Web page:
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Interview with Candidate Amit Singh (8th CD) – Part II

This is Part II of an interview with Arlington’s Amit Singh, who is running for the GOP nomination in the 8th Congressional District race. He’ll be vying with Mark Ellmore for the votes of 8th district Republicans on June 10th. The winner of that race will face long time incumbent Rep. Jim Moran (D) this fall. Part I is available here.

Getting to the Specifics

MB: Your platform is very focused on reducing spending, sounding like the old – and to me, mythical – Republicans. This, of course, is what we hear from every candidate. And then that candidate gets elected, goes to DC, and it’s back to business as usual. This is both because a newly elected representative doesn’t have much power to change the big picture, and because he or she soon draws a connection – consciously or not – between federal spending and future campaign contributions. In concrete and practical terms, how do you expect to overcome those two challenges? What would you do differently?

AS: “I’m not worried about making a career out of being a politician. I’m not doing this for the money, I’m not doing this for the power.” If I can’t stick to my principles, there’s no point in running. [ . . . ] Yes, I would be one of 435 votes, but my vote would be as equal to the most senior member in Congress as well.”

Singh goes on to cite a The Wisdom of Crowds – part of which examines the idea that “one person in a crowd who stands for what they believe in can start other people – basically, embarrass people into doing the right thing. If I can be one of those votes that can start building that momentum towards fiscal responsibility, that’s important.”

On the matter of trading earmarks for contributions, Singh cites a case in which he believed there was a connection between $17k worth of contributions from a contractor and Moran’s backing of a $35 million nautical magnetic drive project (that the Navy apparently didn’t want) for that contractor. Singh framed these types of situations as simply bad politics – “Whether you’re left leaning or right leaning, I don’t think any American is pro waste.”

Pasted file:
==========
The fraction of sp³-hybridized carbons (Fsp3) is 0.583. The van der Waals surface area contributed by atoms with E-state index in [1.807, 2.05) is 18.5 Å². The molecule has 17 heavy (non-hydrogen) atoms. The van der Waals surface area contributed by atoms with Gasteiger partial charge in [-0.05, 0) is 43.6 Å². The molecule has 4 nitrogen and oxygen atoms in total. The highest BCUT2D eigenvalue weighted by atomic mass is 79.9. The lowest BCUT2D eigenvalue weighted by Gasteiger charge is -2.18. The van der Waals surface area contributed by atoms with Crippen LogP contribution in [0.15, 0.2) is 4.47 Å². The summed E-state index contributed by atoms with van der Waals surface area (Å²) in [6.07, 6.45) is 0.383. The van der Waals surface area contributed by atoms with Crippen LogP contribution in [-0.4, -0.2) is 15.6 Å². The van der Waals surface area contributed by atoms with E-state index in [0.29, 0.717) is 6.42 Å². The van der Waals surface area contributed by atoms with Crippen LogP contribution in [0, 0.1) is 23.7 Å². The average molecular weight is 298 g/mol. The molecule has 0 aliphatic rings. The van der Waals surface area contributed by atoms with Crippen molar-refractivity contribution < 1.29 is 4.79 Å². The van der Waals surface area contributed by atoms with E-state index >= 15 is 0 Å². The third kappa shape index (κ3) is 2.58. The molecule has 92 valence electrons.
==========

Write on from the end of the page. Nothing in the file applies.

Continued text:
Are there specific things that come to mind when you talk about reducing spending?

“Yes, and again – nothing would happen overnight. One of the top [targets for spending cuts] would be the Department of Education, which has been doubled in the last 10 years or 8 years. [Education is] something that should be defederalized and sent down to the local levels.”

Singh also pointed out the Federal Communications Commission is an agency that is not needed, suggesting that arbitration could settle claims of interference between spectrum users.

Singh summed up his general approach to assessing the state of the Federal government as, roughly (this is not a quote) – we have to fundamentally ask ourselves what’s the role of government – is it supposed to take care of us cradle to grave? If so, we keep the existing form. If not, we need to look at getting rid of all these bureaucracies. Singh clearly thinks the latter is the answer to his question. He sees a role for a revived commitment to and reliance on private charity.

Looking at your resume, it seems that almost all of your career has been spent working on government-funded projects. Has that informed your perspective on federal spending?

“Absolutely. If I was conservative before, going through college, it really didn’t hit me until I started contracting with the federal government, and I saw firsthand, so much of the waste and abuse, and how decisions were made politically.“ Singh related some stories about the problems with the budgeting process – situations where cost savings weren’t valued by the contractor, or dealing with the annual pressure to spend up to the agency’s budget at the end of every fiscal year, as “they’ll burn money before they hand it back to Treasury”.

Speaking of spending – do you support the Tyson’s tunnel effort?

“I don’t think so. Well, first off, I think it needs to be rebid. If you don’t have competitive bidding, the citizens of Virginiaa just aren’t getting the best deal they could get.”

[ . . . ]

“My understanding of all the nuances is that the tunnel is going to be generally three times as expensive [as the above ground option] and it’s going to take a lot longer to happen. So my fear is that by trying to go under, instead of over, it will never happen. I’m more of an advocate for the over. But again, being an engineer dealing with a fluid situation, if the facts on the ground change, you have to adjust your view.”